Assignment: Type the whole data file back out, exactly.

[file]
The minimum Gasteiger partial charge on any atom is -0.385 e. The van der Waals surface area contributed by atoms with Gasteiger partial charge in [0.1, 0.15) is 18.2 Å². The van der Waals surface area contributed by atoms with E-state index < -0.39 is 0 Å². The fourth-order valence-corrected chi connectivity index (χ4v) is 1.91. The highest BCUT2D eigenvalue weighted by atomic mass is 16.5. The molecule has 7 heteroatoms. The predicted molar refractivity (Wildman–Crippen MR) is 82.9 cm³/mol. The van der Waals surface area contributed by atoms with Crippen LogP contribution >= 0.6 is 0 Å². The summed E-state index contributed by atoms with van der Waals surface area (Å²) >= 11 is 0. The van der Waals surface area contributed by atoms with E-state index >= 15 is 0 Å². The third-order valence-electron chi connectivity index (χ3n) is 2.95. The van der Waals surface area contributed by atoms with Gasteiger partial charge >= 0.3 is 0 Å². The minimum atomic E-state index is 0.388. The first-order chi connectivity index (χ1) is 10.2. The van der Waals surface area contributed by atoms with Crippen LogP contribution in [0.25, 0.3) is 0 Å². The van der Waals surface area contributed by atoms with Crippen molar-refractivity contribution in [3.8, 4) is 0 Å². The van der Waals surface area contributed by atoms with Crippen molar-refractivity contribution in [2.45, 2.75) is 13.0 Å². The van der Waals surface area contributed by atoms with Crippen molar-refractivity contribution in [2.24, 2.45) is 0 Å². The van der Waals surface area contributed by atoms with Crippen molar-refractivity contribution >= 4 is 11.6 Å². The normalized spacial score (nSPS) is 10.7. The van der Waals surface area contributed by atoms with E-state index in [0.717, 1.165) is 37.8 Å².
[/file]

The minimum Gasteiger partial charge on any atom is -0.385 e. The van der Waals surface area contributed by atoms with Gasteiger partial charge in [0.1, 0.15) is 18.2 Å². The van der Waals surface area contributed by atoms with E-state index < -0.39 is 0 Å². The fourth-order valence-corrected chi connectivity index (χ4v) is 1.91. The highest BCUT2D eigenvalue weighted by atomic mass is 16.5. The molecule has 7 heteroatoms. The predicted molar refractivity (Wildman–Crippen MR) is 82.9 cm³/mol. The van der Waals surface area contributed by atoms with Crippen LogP contribution >= 0.6 is 0 Å². The summed E-state index contributed by atoms with van der Waals surface area (Å²) >= 11 is 0. The van der Waals surface area contributed by atoms with E-state index >= 15 is 0 Å². The third-order valence-electron chi connectivity index (χ3n) is 2.95. The van der Waals surface area contributed by atoms with Gasteiger partial charge >= 0.3 is 0 Å². The minimum atomic E-state index is 0.388. The first-order chi connectivity index (χ1) is 10.2. The van der Waals surface area contributed by atoms with Crippen LogP contribution in [0.25, 0.3) is 0 Å². The van der Waals surface area contributed by atoms with Crippen molar-refractivity contribution in [3.8, 4) is 0 Å². The van der Waals surface area contributed by atoms with Crippen molar-refractivity contribution in [2.45, 2.75) is 13.0 Å². The van der Waals surface area contributed by atoms with Crippen molar-refractivity contribution in [2.24, 2.45) is 0 Å². The van der Waals surface area contributed by atoms with Crippen molar-refractivity contribution >= 4 is 11.6 Å². The normalized spacial score (nSPS) is 10.7. The van der Waals surface area contributed by atoms with E-state index in [0.717, 1.165) is 37.8 Å².